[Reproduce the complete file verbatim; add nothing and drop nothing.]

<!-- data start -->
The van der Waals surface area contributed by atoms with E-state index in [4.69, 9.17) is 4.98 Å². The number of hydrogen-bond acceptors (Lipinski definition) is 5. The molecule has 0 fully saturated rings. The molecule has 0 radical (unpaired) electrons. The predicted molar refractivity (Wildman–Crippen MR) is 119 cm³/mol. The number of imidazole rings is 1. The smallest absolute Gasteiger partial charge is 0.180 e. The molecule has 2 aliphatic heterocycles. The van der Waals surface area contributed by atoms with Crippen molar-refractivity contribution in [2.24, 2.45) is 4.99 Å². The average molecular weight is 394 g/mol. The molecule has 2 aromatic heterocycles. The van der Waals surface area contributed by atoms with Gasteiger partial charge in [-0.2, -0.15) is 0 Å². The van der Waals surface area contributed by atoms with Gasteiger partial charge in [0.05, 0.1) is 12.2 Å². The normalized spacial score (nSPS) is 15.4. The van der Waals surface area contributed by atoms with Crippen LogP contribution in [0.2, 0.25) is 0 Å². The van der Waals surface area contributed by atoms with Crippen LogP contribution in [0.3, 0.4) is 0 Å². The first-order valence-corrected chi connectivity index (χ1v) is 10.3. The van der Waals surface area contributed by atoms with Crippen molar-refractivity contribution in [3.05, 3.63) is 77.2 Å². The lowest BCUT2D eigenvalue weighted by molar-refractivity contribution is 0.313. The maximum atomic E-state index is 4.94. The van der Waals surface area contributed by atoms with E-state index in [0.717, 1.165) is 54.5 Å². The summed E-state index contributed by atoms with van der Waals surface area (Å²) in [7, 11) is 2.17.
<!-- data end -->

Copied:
The van der Waals surface area contributed by atoms with E-state index in [4.69, 9.17) is 4.98 Å². The number of hydrogen-bond acceptors (Lipinski definition) is 5. The molecule has 0 fully saturated rings. The molecule has 0 radical (unpaired) electrons. The predicted molar refractivity (Wildman–Crippen MR) is 119 cm³/mol. The number of imidazole rings is 1. The smallest absolute Gasteiger partial charge is 0.180 e. The molecule has 2 aliphatic heterocycles. The van der Waals surface area contributed by atoms with Crippen molar-refractivity contribution in [2.24, 2.45) is 4.99 Å². The average molecular weight is 394 g/mol. The molecule has 2 aromatic heterocycles. The van der Waals surface area contributed by atoms with Gasteiger partial charge in [-0.2, -0.15) is 0 Å². The van der Waals surface area contributed by atoms with Gasteiger partial charge in [0.05, 0.1) is 12.2 Å². The normalized spacial score (nSPS) is 15.4. The van der Waals surface area contributed by atoms with Crippen LogP contribution in [0.2, 0.25) is 0 Å². The van der Waals surface area contributed by atoms with Crippen LogP contribution in [0.3, 0.4) is 0 Å². The first-order valence-corrected chi connectivity index (χ1v) is 10.3. The van der Waals surface area contributed by atoms with Crippen molar-refractivity contribution in [3.05, 3.63) is 77.2 Å². The lowest BCUT2D eigenvalue weighted by molar-refractivity contribution is 0.313. The maximum atomic E-state index is 4.94. The van der Waals surface area contributed by atoms with E-state index in [0.717, 1.165) is 54.5 Å². The summed E-state index contributed by atoms with van der Waals surface area (Å²) in [7, 11) is 2.17.